Saturday, November 14, 2009


This article was written recently by long time clinical pastor, professor and director of the Crystal Cathedrals Counseling Ministry. Jim Kok has been at CCC for 25 years. While this account is about his interactions with a person with mental illness, it is not too dissimilar to a person with a cognitive disability.

Demonstrating the Love of Jesus to a Frightened Young Man

At approximately 12:30, during lunch hour, I was called to the church lobby to talk with a young man who was there needing to be settled down. I went and met Mike. It was obvious to me, as an experienced psychiatric chaplain, that he was confused, frightened, agitated and obviously mentally ill. He was not boisterous, threatening or angry. Mostly upset, but quietly sitting there. He said he was afraid of the medication they insisted he take and so he had run away from the psychiatrist’s office.

He and I spent about forty minutes together and were relating rather well, when the Security man whispered to me that the police were coming. He had left a psychiatric facility, without permission, and his mother was worried about his safety. I was asked if I would try to keep him in the lobby until the police arrived. I agreed, and continued my counseling with him.

About ten minutes later “Mike” spotted the police coming down the sidewalk. With a frightened cry he got up and ran toward the back fire escape. I was right behind him and stopped him as he reached the first step. I wrapped my arms around him and attempted to console him. At that very instant the two policeman entered the stairwell and grabbed for him. Since I had my arms around him I asked them to wait so I could quiet his fears with a prayer. Then I would let them take him. (I imagined we then would all quietly walk to the Police Cruiser and they would return him to where he was receiving care). They refused completely.

Instead the Police grabbed for him and roughly grabbed my arms and tried to pull them off Mike. I kept my arms around Mike and pleaded that they wait a minute so I could calm his fears with a prayer. At the same time I identified myself as a Pastor of the church. While this was happening Mike was quietly standing, embraced by me. He was not belligerent, yelling, fighting or resisting anything. He was just scared.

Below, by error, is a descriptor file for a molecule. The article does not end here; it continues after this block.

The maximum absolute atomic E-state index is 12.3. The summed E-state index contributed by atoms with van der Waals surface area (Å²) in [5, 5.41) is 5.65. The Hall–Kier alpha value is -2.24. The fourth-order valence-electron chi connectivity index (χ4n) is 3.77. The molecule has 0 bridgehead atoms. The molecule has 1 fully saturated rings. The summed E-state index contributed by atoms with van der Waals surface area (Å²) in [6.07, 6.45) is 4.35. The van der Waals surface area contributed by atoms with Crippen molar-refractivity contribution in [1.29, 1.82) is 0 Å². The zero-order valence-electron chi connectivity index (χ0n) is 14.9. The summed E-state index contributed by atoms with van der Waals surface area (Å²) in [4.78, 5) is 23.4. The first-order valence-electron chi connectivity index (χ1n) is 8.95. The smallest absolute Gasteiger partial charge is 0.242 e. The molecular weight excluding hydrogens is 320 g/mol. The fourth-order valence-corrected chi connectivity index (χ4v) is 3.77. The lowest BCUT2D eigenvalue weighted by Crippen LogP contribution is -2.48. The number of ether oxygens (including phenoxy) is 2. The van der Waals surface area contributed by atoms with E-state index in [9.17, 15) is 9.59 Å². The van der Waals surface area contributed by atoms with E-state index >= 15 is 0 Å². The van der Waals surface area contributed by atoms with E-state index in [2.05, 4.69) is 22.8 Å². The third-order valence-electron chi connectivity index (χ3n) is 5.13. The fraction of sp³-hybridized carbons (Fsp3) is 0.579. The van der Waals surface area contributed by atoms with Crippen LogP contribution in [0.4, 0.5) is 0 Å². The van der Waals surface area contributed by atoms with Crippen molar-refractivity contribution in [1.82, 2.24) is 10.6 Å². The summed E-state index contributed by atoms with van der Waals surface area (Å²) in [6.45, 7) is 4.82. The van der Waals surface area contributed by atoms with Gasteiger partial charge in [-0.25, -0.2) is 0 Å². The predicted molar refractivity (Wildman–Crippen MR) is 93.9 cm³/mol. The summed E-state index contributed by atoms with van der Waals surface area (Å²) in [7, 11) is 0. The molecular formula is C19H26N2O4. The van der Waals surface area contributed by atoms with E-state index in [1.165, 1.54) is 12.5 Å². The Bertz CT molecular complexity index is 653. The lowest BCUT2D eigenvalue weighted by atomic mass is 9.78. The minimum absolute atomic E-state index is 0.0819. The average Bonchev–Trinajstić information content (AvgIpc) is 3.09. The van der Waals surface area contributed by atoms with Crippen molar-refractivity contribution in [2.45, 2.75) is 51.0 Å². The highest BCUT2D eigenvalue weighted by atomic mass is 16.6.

When I failed to release him I was forcibly pulled off, and told to turn around so that handcuffs could be put on me. I was furiously angry at the way they were treating this frightened, ill young man, and I said so. Mike was roughly pushed against the wall and handcuffed. I was warned that if I did not turn around for my handcuffing I would be thrown to the ground. After that warning, I let him handcuff me.Mike was not a dangerous young man. I had established a relationship with him and he could have, and should have been, gently and kindly taken by the hand and delivered to the police car. If they had paused, respected me, and allowed me to finish my counseling responsibility—the prayer, I could also have assured them he was of no danger.

That was obvious anyway. The volunteers in the lobby could easily testify that he was not a threat, just a confused young man. My job was/is to show the love of Jesus to these sick and frightened people, like Mike, and to see to it they are treated with respect and kindness.Mike had run to the church. He regarded it as a safe and loving place, and that is my job to reinforce that impression. I wanted to create a loving caring atmosphere for him so that he would continue to regard the church as a place of loving kindness.

Instead, he was treated like a dangerous lawbreaker. His lifelong memory of the Christian Church will be of a place where he was roughed up, handcuffed, and treated like a criminal.

I was treated like one too. I was handcuffed, forced to sit on the concrete, pushed into the back seat of a police car, with no leg room. Then I was delivered to the Police Station. There I was given no helping hand to exit the back area even though with my hands cuffed I could scarcely maneuver out of the space. I was then relieved of everything I had in my pockets. My money was counted, I frisked front and back and between my legs, searched, fingerprinted, photographed-front, left side and right side. Next I was taken into a small room, read my rights, warned that I would probably have to pay restitution, and appear in court. Then I was released.

This was one of the most degrading experiences of my life. I had cooperated fully to make sure Mike was there when the police arrived. I stopped his frightened fleeing so the police could take him. I embraced him in a caring manner to say a loving and reassuring prayer with him—which was roughly and crudely denied me.

There was no appreciation, respect, or recognition that I was in a counseling relationship with Mike and caring for him. There was no looking at Mike to see if he was any kind of threat.No act I have ever performed was more clearly and simply expressing and showing the love of Jesus.

Obviously even loving-kindness is not without its risks.

Posted by Pastor Jim Kok on Thursday, October 01, 2009